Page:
IF you replace the fuse and it doesn't blow immediately, it suggests the pump may not be at fault.
Reason - if the pump was faulty (shortaged/high current draw), I don't if you would even get the car to move.
It sounds as if a wire (powered thru the fuel pump fuse) is grounding/shorting to ground and the excessive current draw blows the fuse.
Did you (or someone else) have this problem before the pump was replaced?
If not, I would check the electrical connector for debris/FOD that could cause a short. And while the lectrical connector is off/removed, you should check the fuel pump resistance to verify it it in range and also it isn't shorted.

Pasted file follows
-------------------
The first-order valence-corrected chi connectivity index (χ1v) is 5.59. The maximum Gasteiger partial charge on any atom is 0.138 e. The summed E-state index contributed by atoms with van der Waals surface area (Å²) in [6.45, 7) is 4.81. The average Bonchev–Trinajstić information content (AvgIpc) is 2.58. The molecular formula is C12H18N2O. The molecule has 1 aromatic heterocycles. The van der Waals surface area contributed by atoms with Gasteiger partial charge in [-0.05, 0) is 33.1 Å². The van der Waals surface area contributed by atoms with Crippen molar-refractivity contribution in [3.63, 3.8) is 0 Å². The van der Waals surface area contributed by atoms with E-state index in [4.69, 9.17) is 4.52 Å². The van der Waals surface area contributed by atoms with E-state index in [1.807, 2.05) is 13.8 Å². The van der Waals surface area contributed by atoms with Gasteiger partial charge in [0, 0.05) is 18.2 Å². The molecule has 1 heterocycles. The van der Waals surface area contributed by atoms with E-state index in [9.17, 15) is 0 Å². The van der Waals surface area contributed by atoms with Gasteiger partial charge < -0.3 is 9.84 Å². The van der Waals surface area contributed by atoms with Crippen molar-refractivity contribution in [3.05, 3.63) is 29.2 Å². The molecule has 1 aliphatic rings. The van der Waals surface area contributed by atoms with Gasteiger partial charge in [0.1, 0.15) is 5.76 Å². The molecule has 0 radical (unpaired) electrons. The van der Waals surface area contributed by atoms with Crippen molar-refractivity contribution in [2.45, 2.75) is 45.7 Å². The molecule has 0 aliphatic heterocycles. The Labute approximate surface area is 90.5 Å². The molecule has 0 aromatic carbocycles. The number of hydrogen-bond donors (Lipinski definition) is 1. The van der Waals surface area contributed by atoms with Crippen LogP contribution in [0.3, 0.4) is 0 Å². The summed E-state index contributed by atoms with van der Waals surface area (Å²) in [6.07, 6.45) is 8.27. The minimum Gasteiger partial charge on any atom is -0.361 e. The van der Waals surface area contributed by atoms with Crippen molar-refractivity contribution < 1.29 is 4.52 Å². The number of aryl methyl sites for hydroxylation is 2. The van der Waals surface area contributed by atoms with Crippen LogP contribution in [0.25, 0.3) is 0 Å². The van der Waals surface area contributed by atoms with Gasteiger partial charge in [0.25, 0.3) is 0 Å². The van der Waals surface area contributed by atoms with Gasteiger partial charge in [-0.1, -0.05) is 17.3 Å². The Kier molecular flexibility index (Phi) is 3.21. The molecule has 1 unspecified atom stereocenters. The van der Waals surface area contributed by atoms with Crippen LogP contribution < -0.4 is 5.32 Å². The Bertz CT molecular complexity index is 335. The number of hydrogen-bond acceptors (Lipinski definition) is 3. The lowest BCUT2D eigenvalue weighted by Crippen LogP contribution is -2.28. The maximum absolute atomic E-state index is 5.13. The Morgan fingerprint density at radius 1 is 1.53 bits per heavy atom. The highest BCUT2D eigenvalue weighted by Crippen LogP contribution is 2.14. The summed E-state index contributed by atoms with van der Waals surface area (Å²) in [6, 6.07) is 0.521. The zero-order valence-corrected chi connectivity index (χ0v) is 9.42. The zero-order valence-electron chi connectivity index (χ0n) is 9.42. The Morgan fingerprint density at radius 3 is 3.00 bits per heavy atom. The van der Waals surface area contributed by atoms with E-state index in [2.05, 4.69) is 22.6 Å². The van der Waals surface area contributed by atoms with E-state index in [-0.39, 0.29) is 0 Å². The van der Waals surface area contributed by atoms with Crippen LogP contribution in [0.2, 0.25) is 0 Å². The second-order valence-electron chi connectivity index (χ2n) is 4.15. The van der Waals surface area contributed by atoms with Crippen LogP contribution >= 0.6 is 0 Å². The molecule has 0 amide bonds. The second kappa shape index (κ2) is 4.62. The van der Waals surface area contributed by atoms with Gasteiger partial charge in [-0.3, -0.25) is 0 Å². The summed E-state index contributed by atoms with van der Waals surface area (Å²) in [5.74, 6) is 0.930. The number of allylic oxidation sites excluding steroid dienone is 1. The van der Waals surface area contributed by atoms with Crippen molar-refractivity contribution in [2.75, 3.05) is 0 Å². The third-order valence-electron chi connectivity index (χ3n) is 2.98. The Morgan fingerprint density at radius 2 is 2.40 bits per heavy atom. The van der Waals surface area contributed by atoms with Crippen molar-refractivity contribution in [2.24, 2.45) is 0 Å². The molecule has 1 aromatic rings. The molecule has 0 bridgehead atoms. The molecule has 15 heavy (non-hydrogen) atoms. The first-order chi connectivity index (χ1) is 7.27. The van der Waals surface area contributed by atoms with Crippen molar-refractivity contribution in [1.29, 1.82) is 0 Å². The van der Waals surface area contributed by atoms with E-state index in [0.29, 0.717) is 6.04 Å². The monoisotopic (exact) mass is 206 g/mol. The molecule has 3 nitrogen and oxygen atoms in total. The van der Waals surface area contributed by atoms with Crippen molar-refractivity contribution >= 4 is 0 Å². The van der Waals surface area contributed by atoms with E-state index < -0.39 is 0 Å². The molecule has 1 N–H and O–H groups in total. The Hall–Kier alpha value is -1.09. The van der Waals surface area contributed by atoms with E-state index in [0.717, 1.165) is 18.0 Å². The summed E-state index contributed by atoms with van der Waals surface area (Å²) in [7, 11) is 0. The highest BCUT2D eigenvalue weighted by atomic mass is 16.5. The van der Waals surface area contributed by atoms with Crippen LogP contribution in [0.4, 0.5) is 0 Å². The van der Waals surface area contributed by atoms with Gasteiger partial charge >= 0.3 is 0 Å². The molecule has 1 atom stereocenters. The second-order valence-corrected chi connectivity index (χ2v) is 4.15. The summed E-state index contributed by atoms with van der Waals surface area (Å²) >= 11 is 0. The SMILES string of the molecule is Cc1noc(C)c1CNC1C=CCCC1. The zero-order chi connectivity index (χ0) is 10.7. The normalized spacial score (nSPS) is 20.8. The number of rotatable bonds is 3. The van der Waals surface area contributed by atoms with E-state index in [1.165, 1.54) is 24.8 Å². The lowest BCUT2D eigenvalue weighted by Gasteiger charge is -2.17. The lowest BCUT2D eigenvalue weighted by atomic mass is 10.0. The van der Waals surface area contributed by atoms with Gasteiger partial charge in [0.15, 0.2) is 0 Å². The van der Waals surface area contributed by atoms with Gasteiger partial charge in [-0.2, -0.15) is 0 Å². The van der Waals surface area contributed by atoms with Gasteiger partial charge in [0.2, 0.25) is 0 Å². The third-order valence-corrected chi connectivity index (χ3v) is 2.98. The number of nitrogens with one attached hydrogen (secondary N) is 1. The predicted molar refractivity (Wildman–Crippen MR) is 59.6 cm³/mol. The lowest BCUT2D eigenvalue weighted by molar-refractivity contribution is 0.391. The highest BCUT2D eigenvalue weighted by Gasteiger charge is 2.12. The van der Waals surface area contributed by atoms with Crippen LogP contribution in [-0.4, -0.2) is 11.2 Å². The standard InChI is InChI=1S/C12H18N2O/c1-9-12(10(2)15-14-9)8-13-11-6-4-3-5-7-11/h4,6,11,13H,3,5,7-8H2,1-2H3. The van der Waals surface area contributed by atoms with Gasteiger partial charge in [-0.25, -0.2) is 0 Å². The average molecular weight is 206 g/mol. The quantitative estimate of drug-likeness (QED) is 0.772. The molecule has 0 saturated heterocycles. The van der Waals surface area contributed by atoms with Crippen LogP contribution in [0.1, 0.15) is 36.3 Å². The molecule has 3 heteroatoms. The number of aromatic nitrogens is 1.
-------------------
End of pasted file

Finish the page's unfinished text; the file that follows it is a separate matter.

If the car had quitting problems before the new fuel pump, someone replaced the wrong part. Another option would be to remove the fuel pump harness connector, hook your voltmeter to the connector pins for the fuel pump, replace the fuel pump fuse, switch the ignition to ON and start wiggling the wiring harness between the tank and the fuse block and all other fuel pump fuse powered harness sections to see if and when the fuse blows witht he fuel pump out of the equation.
Anybody have a simpler toruble shooting fix for Becky?